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MARKER DATABASE
“Bite-Size Bits of Local, National, and Global History”
“Bite-Size Bits of Local, National, and Global History”
Laurel in Prince George's County, Maryland — The American Northeast (Mid-Atlantic)
 

Welcome to Dinosaur Park

 
 
Welcome to Dinosaur Park Marker image. Click for full size.
By Allen C. Browne, July 28, 2013
1. Welcome to Dinosaur Park Marker
Inscription.

A Walk Through Time

As you enter Dinosaur Park you take a walk through time from the present day into Dinosaur times! Modern plants and trees give way to ginkgoes and ferns reminiscent of the early plants and tree that are fossilized here in the clay deposits. Dinosaur Park is a cooperative project between The Maryland-National Capital Park and Planning Commission and Jackson-Shaw, developer of the The Brick Yard. This joint project has enabled us to preserve these valuable fossil deposits for scientific studies and public education programs.

Large chunks of siderite (ironstone) recall the days of iron mining when the first dinosaur fossils were found here, and crushed brick paving recalls the role clay deposits played in the local brick making industry.

Fossil Plants at Dinosaur Park

Dinosaur Park is not only important because of its collection of dinosaur bones it is equally important for its collection of fossilized plants. During most of the time that dinosaurs lived flowering plants (angiosperms) did not exist. However, during the Cretaceous Period (144 to 65 million years ago), when the fossil bearing clay layers were forming here at Dinosaur Park, some of the earliest flowering plants appear in the fossil record.

Almost ninety percent of the plants we see today
Welcome to Dinosaur Park Marker image. Click for full size.
By Allen C. Browne, July 28, 2013
2. Welcome to Dinosaur Park Marker
are flowering plants. the dinosaurs however, saw a completely different view. The plant world of Dinosaur Park consisted of cypress-like trees, medium sized tree ferns, ginkgoes, cycad-like plants, low ferns, mosses, horsetails and clubmosses.

If you were standing here 100 million years ago you would see forest and swamps with a variety of shades of green and some browns. The forest floor would be completely carpeted with plants, and the swampy areas may have had some water lily-like plants. Rivers and streams slowly flowed along meandering paths to the ocean. Though today the plants are different, the environment during dinosaur times was similar to that of southern Louisiana today.
 
Erected by Parks & Recreation, M-N C P P C.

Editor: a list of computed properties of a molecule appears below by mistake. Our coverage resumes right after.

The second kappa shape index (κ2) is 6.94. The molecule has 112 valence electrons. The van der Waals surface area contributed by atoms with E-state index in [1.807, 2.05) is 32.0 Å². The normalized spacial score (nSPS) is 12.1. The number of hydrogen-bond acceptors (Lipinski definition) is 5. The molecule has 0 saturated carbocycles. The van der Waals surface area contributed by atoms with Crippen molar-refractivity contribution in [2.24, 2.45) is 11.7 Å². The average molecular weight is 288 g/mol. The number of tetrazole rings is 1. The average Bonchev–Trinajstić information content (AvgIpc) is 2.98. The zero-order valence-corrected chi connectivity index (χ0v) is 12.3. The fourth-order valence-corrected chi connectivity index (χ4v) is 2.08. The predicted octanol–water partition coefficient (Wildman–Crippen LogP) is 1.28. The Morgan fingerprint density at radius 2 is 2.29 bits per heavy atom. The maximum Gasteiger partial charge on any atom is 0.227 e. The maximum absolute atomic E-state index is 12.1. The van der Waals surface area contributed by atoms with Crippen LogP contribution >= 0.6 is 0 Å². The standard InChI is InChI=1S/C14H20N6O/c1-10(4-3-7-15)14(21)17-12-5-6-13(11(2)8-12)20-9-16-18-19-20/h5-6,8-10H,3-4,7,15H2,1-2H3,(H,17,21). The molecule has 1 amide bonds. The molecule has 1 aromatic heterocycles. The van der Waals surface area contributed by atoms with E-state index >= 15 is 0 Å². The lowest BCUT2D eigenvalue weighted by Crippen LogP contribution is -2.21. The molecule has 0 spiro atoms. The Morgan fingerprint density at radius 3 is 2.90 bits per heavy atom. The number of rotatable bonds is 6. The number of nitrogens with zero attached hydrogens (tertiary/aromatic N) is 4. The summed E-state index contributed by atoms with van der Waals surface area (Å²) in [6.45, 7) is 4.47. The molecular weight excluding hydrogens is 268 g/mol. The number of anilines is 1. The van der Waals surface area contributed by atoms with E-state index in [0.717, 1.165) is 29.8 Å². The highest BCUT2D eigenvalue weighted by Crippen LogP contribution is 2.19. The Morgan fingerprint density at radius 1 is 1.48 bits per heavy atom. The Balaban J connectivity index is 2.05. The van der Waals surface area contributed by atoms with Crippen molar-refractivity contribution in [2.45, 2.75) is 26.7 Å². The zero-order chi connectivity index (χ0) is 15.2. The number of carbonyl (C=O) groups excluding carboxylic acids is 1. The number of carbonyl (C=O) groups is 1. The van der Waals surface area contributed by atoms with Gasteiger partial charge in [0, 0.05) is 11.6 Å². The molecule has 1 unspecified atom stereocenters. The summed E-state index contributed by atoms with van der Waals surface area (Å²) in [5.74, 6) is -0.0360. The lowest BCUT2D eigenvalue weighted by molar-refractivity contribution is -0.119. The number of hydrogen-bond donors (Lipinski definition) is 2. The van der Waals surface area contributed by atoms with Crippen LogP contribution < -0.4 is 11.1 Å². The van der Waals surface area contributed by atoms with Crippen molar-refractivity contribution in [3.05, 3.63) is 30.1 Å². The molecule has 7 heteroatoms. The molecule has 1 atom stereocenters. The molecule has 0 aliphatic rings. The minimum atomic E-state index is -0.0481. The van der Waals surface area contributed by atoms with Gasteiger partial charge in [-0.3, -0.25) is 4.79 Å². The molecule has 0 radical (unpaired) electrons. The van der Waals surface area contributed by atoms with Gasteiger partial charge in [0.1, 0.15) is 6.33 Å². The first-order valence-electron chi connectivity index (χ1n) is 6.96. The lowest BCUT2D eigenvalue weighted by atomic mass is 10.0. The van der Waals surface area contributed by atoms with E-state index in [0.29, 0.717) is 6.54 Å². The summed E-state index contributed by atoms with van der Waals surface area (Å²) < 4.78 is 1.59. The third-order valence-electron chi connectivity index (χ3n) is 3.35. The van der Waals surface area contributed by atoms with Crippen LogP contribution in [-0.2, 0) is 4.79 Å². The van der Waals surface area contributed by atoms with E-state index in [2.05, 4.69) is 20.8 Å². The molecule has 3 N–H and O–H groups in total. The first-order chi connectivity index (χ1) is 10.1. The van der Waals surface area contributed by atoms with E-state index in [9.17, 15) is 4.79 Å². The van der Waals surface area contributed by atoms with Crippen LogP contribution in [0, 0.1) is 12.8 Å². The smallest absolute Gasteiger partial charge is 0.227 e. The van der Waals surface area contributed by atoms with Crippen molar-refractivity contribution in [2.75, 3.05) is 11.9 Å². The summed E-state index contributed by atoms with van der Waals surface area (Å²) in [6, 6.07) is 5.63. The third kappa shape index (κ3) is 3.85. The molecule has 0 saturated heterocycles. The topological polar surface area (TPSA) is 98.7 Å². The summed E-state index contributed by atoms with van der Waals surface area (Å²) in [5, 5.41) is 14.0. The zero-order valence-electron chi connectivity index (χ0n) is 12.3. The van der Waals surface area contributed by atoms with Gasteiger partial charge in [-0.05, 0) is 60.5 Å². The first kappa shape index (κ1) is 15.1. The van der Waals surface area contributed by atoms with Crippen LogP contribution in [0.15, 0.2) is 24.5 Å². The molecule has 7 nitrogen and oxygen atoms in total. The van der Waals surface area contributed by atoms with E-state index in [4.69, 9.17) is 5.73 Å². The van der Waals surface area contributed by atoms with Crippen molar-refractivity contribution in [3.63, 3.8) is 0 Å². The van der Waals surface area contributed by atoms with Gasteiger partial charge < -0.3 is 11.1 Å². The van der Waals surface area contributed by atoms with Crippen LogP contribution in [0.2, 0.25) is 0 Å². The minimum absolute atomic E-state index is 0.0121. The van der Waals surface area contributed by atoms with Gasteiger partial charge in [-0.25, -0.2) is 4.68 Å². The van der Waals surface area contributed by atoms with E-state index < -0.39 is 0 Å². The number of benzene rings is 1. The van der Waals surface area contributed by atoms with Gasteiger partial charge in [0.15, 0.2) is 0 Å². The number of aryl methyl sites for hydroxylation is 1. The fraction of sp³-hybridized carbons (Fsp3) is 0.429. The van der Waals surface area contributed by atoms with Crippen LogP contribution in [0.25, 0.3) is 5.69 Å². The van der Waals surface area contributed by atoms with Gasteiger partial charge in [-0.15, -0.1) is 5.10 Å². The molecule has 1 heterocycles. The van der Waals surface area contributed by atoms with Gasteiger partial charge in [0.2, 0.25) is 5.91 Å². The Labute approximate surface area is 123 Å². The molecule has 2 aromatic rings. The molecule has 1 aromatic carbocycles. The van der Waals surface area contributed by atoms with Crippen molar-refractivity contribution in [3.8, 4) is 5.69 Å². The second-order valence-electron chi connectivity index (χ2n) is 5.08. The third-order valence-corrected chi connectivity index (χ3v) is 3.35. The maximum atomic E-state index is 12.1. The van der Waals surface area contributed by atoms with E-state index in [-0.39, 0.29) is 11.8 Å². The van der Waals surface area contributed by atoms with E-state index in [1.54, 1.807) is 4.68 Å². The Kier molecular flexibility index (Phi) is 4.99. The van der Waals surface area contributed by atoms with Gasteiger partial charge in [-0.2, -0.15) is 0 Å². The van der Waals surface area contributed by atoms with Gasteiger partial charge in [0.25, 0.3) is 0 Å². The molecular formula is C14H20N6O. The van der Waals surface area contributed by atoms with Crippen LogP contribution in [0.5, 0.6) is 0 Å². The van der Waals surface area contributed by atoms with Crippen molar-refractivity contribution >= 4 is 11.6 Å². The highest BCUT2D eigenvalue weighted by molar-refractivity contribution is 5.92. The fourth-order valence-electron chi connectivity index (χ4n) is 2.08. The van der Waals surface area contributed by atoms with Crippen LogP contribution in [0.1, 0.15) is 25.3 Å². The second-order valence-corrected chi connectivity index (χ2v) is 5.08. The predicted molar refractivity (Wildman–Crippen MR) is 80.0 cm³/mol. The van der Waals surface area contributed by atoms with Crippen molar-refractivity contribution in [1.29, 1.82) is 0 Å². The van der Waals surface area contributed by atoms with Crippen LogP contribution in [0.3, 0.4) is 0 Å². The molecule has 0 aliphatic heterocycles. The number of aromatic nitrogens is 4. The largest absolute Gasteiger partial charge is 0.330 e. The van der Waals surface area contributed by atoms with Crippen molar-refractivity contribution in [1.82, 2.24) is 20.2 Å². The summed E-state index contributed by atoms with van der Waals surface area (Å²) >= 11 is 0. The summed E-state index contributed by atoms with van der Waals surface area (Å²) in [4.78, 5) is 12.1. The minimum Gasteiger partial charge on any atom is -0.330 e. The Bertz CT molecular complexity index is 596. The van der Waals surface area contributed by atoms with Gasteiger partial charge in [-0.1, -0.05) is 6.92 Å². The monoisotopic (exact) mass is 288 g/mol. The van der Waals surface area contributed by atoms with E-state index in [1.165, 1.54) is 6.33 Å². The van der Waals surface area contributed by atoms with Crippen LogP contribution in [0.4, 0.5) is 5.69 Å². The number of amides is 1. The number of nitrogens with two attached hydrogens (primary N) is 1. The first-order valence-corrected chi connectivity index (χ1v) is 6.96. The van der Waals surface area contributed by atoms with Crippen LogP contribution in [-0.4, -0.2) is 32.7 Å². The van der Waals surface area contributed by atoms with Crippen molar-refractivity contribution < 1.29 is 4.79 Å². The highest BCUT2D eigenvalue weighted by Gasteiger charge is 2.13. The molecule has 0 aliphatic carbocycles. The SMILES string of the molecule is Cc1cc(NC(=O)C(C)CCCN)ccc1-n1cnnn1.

Location. 39° 4.249′ N, 76° 52.124′ W. Marker is in Laurel, Maryland, in Prince George's County. Marker can be reached from Mid Atlantic Boulevard. Click for map. Marker is in Dinosaur Park, 13201 Mid Atlantic Boulevard. Marker is in this post office area: Laurel MD 20708, United States of America.
 
Other nearby markers. At least 8 other markers are within walking distance of this marker. Dinosaur Alley (here, next to this marker); Dinosaur Park's Industrial Heritage (a few steps from this marker); Dinosaurs in Maryland!
Dinosaur Bones image. Click for full size.
By Allen C. Browne, July 28, 2013
3. Dinosaur Bones
Close-up of photo on marker
(a few steps from this marker); Three Sisters: Close Knit Communities of the Laurel Area. (approx. 0.8 miles away); Abraham Hall: A Historic African American Benevolent Lodge (approx. 0.8 miles away); Iron Production: Maryland's Industrial Past - The Iron Making Process (approx. 0.8 miles away); When the Iron was Hot: African America Ironworkers of Muirkirk (approx. 0.8 miles away); Queen’s Chapel Methodist Church, Established 1868 (approx. 0.9 miles away). Click for a list of all markers in Laurel.
 
Categories. Paleontology
 
Plant Material image. Click for full size.
By Allen C. Browne, July 28, 2013
4. Plant Material
Close-up of photo on marker
Siderite (ironstone) image. Click for full size.
By Allen C. Browne, July 28, 2013
5. Siderite (ironstone)
Close-up of photo on marker
Siderite (ironstone) image. Click for full size.
By Allen C. Browne, July 28, 2013
6. Siderite (ironstone)
at Dinosaur Park
Ginko Leaf image. Click for full size.
By Allen C. Browne, July 28, 2013
7. Ginko Leaf
Close-up of photo on marker
Ginko Leaves image. Click for full size.
By Allen C. Browne, July 28, 2013
8. Ginko Leaves
at Dinosaur Park
Horsetails and Ferns image. Click for full size.
By Allen C. Browne, July 28, 2013
9. Horsetails and Ferns
at Dinosaur Park
Diggings at Dinosaur Park image. Click for full size.
By Allen C. Browne, July 28, 2013
10. Diggings at Dinosaur Park
Lignized Fossil Plant Material image. Click for full size.
By Allen C. Browne, August 3, 2013
11. Lignized Fossil Plant Material
Collected from the Muirkirk Deposit in 2003, before it became Dinosaur Park.
JacksonShaw -- The Brickyard image. Click for full size.
By Allen C. Browne, July 28, 2013
12. JacksonShaw -- The Brickyard
Real estate sign at Dinosaur Park
 
 
Credits. This page originally submitted on , by Allen C. Browne of Silver Spring, Maryland. This page has been viewed 401 times since then and 17 times this year. Photos:   1, 2, 3, 4, 5, 6, 7, 8, 9. submitted on , by Allen C. Browne of Silver Spring, Maryland.   10, 11, 12. submitted on , by Allen C. Browne of Silver Spring, Maryland. • Bill Pfingsten was the editor who published this page. This page was last revised on June 16, 2016.
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